• Does my IT team have the proper skill sets, such as administering midrange systems and the applications that may need support, for example, or will this require special training? If so, will this detract from its ability to contribute to other revenue-generating projects? Would it be more cost-effective to leverage other resources that already possess this or other kinds of specialized expertise? Is the required skill set in a rapidly changing technology area, such as security, that requires frequent retraining or skill refresh? It is not sufficient to consider volume of manpower and salary resources alone.,

  • How can I accommodate future changes? An evaluation of availability needs is rarely a one-time exercise. Rather, availability must be reevaluated and reassessed consistently, allowing for flexible adjustments as information availability requirements change. Modifications to supporting architectures and technology also should be quick to implement. For example, it can take organizations several days, weeks or even months to implement redundant systems on their own. Unfortunately, mission-critical securities applications, particularly those falling within the redundant category, can ill afford such lag time. ,

  • How can I best ensure support for such a diversity of application needs, systems and procedures? You may want fully dedicated systems for applications requiring redundancy. Simultaneously, you may wish to "share" backup systems for applications with less-stringent availability requirements for higher value. And finally, you may want disaster recovery seats so that in the event of a disaster, your employees have access to everything they need—including office space and phone lines—to resume operations. As you consider options, consider the importance of this kind of blended approach to your organization. You also may consider the importance of a platform-agnostic approach—no matter what types of systems your organization runs, or chooses to run in the future, enabling support for these systems should not be a challenge.,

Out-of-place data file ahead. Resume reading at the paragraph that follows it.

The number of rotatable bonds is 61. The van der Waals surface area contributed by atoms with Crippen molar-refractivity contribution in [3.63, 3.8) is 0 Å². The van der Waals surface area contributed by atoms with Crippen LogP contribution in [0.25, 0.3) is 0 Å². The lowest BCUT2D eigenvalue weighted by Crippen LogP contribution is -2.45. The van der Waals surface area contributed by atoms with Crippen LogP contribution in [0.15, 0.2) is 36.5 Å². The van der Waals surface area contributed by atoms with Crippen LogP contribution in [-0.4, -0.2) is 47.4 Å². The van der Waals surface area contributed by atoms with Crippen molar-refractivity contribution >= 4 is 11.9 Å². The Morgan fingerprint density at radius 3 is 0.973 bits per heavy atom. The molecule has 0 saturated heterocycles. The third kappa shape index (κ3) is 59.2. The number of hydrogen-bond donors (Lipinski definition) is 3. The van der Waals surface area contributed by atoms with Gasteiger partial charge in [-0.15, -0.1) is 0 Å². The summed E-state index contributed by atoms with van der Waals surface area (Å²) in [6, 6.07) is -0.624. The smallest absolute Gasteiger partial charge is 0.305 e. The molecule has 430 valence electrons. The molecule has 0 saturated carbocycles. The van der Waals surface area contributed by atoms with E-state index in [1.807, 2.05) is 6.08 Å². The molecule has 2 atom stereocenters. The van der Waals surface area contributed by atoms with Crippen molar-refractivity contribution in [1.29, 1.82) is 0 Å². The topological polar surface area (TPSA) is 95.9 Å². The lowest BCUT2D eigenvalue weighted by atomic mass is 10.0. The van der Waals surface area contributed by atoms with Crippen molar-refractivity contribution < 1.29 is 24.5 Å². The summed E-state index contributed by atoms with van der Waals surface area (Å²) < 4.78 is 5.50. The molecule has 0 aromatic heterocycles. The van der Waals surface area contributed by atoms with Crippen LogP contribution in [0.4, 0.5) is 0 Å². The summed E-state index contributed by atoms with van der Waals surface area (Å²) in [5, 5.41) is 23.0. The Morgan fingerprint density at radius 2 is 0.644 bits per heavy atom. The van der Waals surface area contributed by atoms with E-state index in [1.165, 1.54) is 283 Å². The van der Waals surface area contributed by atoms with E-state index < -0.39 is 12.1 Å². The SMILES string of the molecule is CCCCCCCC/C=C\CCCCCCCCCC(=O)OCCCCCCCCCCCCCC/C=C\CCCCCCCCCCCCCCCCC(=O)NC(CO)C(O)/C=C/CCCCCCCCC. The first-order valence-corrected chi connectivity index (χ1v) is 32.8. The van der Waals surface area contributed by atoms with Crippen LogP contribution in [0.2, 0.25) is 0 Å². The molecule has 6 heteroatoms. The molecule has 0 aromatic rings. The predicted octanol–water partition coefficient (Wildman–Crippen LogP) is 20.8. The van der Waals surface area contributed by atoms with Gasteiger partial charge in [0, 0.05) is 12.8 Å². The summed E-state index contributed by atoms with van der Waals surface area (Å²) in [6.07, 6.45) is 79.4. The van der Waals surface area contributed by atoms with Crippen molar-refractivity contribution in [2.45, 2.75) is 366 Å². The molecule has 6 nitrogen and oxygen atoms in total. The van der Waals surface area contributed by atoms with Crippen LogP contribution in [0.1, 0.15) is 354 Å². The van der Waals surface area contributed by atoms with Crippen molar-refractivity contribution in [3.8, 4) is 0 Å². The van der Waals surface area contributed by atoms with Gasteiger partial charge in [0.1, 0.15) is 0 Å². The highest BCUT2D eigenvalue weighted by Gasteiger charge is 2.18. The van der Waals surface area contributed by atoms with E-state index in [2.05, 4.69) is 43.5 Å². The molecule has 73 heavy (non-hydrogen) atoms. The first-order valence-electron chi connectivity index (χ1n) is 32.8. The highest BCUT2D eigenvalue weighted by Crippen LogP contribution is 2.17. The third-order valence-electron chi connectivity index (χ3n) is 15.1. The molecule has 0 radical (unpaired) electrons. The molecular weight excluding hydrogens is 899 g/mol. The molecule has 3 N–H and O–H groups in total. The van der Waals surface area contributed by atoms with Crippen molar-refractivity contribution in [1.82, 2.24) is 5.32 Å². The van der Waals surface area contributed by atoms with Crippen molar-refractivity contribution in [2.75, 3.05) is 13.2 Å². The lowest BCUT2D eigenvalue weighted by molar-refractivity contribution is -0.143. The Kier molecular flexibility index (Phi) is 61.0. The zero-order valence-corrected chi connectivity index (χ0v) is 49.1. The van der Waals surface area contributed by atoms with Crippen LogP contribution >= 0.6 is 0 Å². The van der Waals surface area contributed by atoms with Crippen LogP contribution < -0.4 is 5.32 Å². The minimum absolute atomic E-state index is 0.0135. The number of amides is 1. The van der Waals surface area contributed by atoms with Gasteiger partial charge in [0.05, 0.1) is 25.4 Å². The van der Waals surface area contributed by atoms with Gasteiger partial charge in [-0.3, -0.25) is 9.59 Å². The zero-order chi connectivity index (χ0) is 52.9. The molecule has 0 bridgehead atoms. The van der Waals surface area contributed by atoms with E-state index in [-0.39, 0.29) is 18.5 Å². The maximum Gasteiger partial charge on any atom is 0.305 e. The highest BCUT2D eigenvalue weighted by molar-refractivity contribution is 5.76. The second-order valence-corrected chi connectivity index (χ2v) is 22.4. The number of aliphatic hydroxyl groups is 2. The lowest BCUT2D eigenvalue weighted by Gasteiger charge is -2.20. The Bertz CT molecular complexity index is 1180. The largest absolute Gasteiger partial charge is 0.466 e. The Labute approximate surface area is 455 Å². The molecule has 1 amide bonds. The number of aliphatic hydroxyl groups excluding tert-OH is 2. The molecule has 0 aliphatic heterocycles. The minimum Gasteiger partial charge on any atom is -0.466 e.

• Which approach will enable you to feel and maintain the highest sense of control over critical applications? To date, application manageability and control have been perceived as benefits of the in-house model. As you evaluate options it is important to consider that the third-party approach no longer requires one to relinquish "the keys to the kingdom." Rather, new approaches allow for applications to be maintained and managed in-house, while redundant systems are hosted and administered in a remote location, enabling superior data protection, application reliability and security.


    Jim Grogan, Vice President of Consulting Product Development, SunGard Availability Services

    Jim Grogan is vice president of consulting product development for SunGard Availability Services. He specializes in the conception and implementation of information availability programs for organizations in several industries, including financial services. Grogan can be reached at [email protected] securities sector's recovery strategies have always been valuable, but now a more proactive approach is needed to ensure information availability.